Brooding Cover in Native Vegetation

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If your property lacks areas that meet the brooding cover needs of these birds, I have good news: you can fix it! Native plant communities can provide cover for poults and chicks, and it’s the job of gamekeepers to encourage the vegetation that these birds need. Planting is a useful management tool, but is usually not necessary if you view a property through the eyes of a poult or chick.

Areas dominated by ragweed, horseweed, or daisy fleabane may look like an overgrown mess to you, but they are what young birds need to survive. These “weeds” may be frowned upon by some, but chick populations don’t mind the stigma we’ve assigned them.

Fields are the first area where you should consider improving brooding cover, as areas receiving full sunlight will have the quickest vegetation response. If your property has fallow fields, old pastures, or other areas you wish to improve, the first step is evaluating what is currently there. Often, nonnative exotic grasses like tall fescue, Bermuda grass, and bahia grass dominate the site. The first step to improving these areas is killing these grasses with herbicide. Removing the carpet of sod-forming grasses allows forbs to respond, and greatly increases the amount of bare ground between plants within a field.

After nonnative grasses have been killed, disking or prescribed fire should be applied to encourage forbs to respond. Winter disking, where possible, is one of the best ways to enhance brooding cover in fields, especially in areas that currently lack a heavy forb component. Running a fairly heavy disk over a field sometime between November and February completely resets succession, and the first year following disking the field is usually dominated by annual plants.

On many sites, common ragweed will form dense stands in disked fields, and ragweed provides excellent brooding cover! If you are planning on disking, it is important that it is conducted before spring, as disking after green-up often leads to fields dominated by annual grasses. Disking to encourage brooding cover is often conducted annually, although fields could also be split in half to rotate disturbance if desired.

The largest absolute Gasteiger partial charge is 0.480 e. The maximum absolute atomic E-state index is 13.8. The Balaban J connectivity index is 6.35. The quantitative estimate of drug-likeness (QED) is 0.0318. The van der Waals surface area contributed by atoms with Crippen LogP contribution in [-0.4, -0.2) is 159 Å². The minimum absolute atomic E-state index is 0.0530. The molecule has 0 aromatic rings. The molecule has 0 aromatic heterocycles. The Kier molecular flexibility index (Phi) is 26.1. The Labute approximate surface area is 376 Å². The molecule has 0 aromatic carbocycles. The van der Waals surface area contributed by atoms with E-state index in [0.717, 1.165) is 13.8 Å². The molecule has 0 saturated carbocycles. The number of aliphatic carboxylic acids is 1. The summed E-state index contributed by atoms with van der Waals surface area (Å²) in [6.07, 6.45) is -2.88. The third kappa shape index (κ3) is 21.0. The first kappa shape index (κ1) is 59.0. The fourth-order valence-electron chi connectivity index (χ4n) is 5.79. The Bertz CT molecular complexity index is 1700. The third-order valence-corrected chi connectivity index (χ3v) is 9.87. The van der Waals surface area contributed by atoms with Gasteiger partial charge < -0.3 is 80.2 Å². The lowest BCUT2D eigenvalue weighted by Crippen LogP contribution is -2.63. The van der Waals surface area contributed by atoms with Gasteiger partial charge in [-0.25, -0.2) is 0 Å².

Prescribed fire is another useful tool for encouraging brooding cover in fields, as it also encourages herbaceous vegetation. Burning during the dormant season is a common practice, and burned areas typically provide high-quality brooding cover the growing season immediately following a dormant season fire.

With that in mind, fire is usually applied on a 1 to 2 year rotation when managing specifically for brooding cover. Although fire is an incredibly useful habitat management tool, thought should go into its application when managing an area for brooding cover. Native grasses typically respond well to fire, and too much grass will negatively influence the ability of a poult or chick to forage. One way to encourage forbs with fire is to burn during the late growing season (August-October). Fields can be burned during other time periods as well, but including late growing season fire in a rotation can be useful. After many fires, grass coverage may dominate the stand regardless of fire timing. If that happens, using disking instead of fire for one year can likely encourage forbs.

If your property is dominated by forest, brooding cover can also be improved in the woods. The single most important factor that controls plant response is sunlight, and the forbs that provide high quality brooding cover need lots of it! With this in mind, heavily reducing tree density can improve brooding cover in both hardwood and pine forests.

In pine stands, it is often appropriate to apply commercial thinning. Hardwood forests can also be thinned commercially, or they can be improved by killing trees with herbicide. In either case, be sure that lots of sunlight can reach the ground, and plan for future treatments to maintain the brooding cover. Prescribed burning is the most effective technique to maintain forest stands for turkeys and bobwhite, although herbicide treatments may also be necessary to reduce woody plant coverage.

Brooding Cover in Food Plots